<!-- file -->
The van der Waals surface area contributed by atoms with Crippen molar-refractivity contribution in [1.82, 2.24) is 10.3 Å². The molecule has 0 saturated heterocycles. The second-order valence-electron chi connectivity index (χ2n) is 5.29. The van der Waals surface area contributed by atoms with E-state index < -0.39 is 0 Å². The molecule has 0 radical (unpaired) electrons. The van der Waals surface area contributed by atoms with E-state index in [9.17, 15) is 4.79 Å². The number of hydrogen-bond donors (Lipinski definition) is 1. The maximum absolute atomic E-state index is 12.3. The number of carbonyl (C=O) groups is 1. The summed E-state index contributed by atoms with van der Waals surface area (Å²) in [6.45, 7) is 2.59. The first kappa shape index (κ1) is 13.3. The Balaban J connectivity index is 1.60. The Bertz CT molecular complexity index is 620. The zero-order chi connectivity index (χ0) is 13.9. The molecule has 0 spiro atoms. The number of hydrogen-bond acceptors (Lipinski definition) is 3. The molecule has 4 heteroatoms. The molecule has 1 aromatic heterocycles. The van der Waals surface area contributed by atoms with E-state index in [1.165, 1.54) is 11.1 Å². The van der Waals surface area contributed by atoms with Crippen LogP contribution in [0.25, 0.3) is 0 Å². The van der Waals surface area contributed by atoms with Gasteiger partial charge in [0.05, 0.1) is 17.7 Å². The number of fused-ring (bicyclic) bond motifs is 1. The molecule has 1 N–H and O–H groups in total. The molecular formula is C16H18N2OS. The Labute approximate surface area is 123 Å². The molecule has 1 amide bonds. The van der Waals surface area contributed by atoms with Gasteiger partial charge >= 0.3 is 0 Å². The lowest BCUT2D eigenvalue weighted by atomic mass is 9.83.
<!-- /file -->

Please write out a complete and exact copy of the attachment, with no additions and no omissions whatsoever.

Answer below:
The van der Waals surface area contributed by atoms with Crippen molar-refractivity contribution in [1.82, 2.24) is 10.3 Å². The molecule has 0 saturated heterocycles. The second-order valence-electron chi connectivity index (χ2n) is 5.29. The van der Waals surface area contributed by atoms with E-state index < -0.39 is 0 Å². The molecule has 0 radical (unpaired) electrons. The van der Waals surface area contributed by atoms with E-state index in [9.17, 15) is 4.79 Å². The number of hydrogen-bond donors (Lipinski definition) is 1. The maximum absolute atomic E-state index is 12.3. The number of carbonyl (C=O) groups is 1. The summed E-state index contributed by atoms with van der Waals surface area (Å²) in [6.45, 7) is 2.59. The first kappa shape index (κ1) is 13.3. The Balaban J connectivity index is 1.60. The Bertz CT molecular complexity index is 620. The zero-order chi connectivity index (χ0) is 13.9. The molecule has 0 spiro atoms. The number of hydrogen-bond acceptors (Lipinski definition) is 3. The molecule has 4 heteroatoms. The molecule has 1 aromatic heterocycles. The van der Waals surface area contributed by atoms with E-state index in [1.165, 1.54) is 11.1 Å². The van der Waals surface area contributed by atoms with Crippen LogP contribution in [0.25, 0.3) is 0 Å². The van der Waals surface area contributed by atoms with Gasteiger partial charge in [0.05, 0.1) is 17.7 Å². The number of fused-ring (bicyclic) bond motifs is 1. The molecule has 1 N–H and O–H groups in total. The molecular formula is C16H18N2OS. The Labute approximate surface area is 123 Å². The molecule has 1 amide bonds. The van der Waals surface area contributed by atoms with Gasteiger partial charge >= 0.3 is 0 Å². The lowest BCUT2D eigenvalue weighted by atomic mass is 9.83.